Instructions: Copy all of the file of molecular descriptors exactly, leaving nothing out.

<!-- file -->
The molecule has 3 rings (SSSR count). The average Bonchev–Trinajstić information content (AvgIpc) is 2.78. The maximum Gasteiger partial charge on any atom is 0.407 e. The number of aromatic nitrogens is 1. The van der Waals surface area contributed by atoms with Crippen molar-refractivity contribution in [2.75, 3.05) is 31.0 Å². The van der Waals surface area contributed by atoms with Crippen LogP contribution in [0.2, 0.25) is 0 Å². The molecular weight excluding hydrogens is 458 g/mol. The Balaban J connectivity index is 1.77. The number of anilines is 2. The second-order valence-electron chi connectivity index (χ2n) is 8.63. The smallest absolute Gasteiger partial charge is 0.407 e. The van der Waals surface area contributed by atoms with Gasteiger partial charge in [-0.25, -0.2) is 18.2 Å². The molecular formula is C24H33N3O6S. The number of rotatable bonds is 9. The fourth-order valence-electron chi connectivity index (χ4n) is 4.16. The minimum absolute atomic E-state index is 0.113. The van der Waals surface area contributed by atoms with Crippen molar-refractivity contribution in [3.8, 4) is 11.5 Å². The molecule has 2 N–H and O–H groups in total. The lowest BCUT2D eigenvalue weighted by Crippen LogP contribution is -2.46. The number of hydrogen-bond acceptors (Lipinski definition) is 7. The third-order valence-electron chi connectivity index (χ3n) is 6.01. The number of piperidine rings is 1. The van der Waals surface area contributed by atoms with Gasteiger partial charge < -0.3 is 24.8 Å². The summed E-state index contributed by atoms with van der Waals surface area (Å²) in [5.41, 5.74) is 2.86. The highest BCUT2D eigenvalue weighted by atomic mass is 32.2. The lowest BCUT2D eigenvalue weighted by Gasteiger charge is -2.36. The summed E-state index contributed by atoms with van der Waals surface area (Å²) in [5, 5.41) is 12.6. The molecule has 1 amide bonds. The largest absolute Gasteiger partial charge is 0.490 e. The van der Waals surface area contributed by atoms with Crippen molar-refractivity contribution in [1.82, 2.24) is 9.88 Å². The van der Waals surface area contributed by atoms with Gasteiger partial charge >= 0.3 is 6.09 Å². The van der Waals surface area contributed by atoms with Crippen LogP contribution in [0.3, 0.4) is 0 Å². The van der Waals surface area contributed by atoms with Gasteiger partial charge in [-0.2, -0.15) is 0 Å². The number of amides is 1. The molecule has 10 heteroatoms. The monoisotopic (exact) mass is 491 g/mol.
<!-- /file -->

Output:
The molecule has 3 rings (SSSR count). The average Bonchev–Trinajstić information content (AvgIpc) is 2.78. The maximum Gasteiger partial charge on any atom is 0.407 e. The number of aromatic nitrogens is 1. The van der Waals surface area contributed by atoms with Crippen molar-refractivity contribution in [2.75, 3.05) is 31.0 Å². The van der Waals surface area contributed by atoms with Crippen LogP contribution in [0.2, 0.25) is 0 Å². The molecular weight excluding hydrogens is 458 g/mol. The Balaban J connectivity index is 1.77. The number of anilines is 2. The second-order valence-electron chi connectivity index (χ2n) is 8.63. The smallest absolute Gasteiger partial charge is 0.407 e. The van der Waals surface area contributed by atoms with Gasteiger partial charge in [-0.25, -0.2) is 18.2 Å². The molecular formula is C24H33N3O6S. The number of rotatable bonds is 9. The fourth-order valence-electron chi connectivity index (χ4n) is 4.16. The minimum absolute atomic E-state index is 0.113. The van der Waals surface area contributed by atoms with Crippen molar-refractivity contribution in [3.8, 4) is 11.5 Å². The molecule has 2 N–H and O–H groups in total. The lowest BCUT2D eigenvalue weighted by Crippen LogP contribution is -2.46. The number of hydrogen-bond acceptors (Lipinski definition) is 7. The third-order valence-electron chi connectivity index (χ3n) is 6.01. The number of piperidine rings is 1. The van der Waals surface area contributed by atoms with Gasteiger partial charge < -0.3 is 24.8 Å². The summed E-state index contributed by atoms with van der Waals surface area (Å²) in [5.41, 5.74) is 2.86. The highest BCUT2D eigenvalue weighted by atomic mass is 32.2. The lowest BCUT2D eigenvalue weighted by Gasteiger charge is -2.36. The summed E-state index contributed by atoms with van der Waals surface area (Å²) in [5, 5.41) is 12.6. The molecule has 1 amide bonds. The largest absolute Gasteiger partial charge is 0.490 e. The van der Waals surface area contributed by atoms with Crippen molar-refractivity contribution in [1.82, 2.24) is 9.88 Å². The van der Waals surface area contributed by atoms with Gasteiger partial charge >= 0.3 is 6.09 Å². The van der Waals surface area contributed by atoms with Crippen LogP contribution in [0.3, 0.4) is 0 Å². The van der Waals surface area contributed by atoms with Gasteiger partial charge in [-0.2, -0.15) is 0 Å². The number of amides is 1. The molecule has 10 heteroatoms. The monoisotopic (exact) mass is 491 g/mol.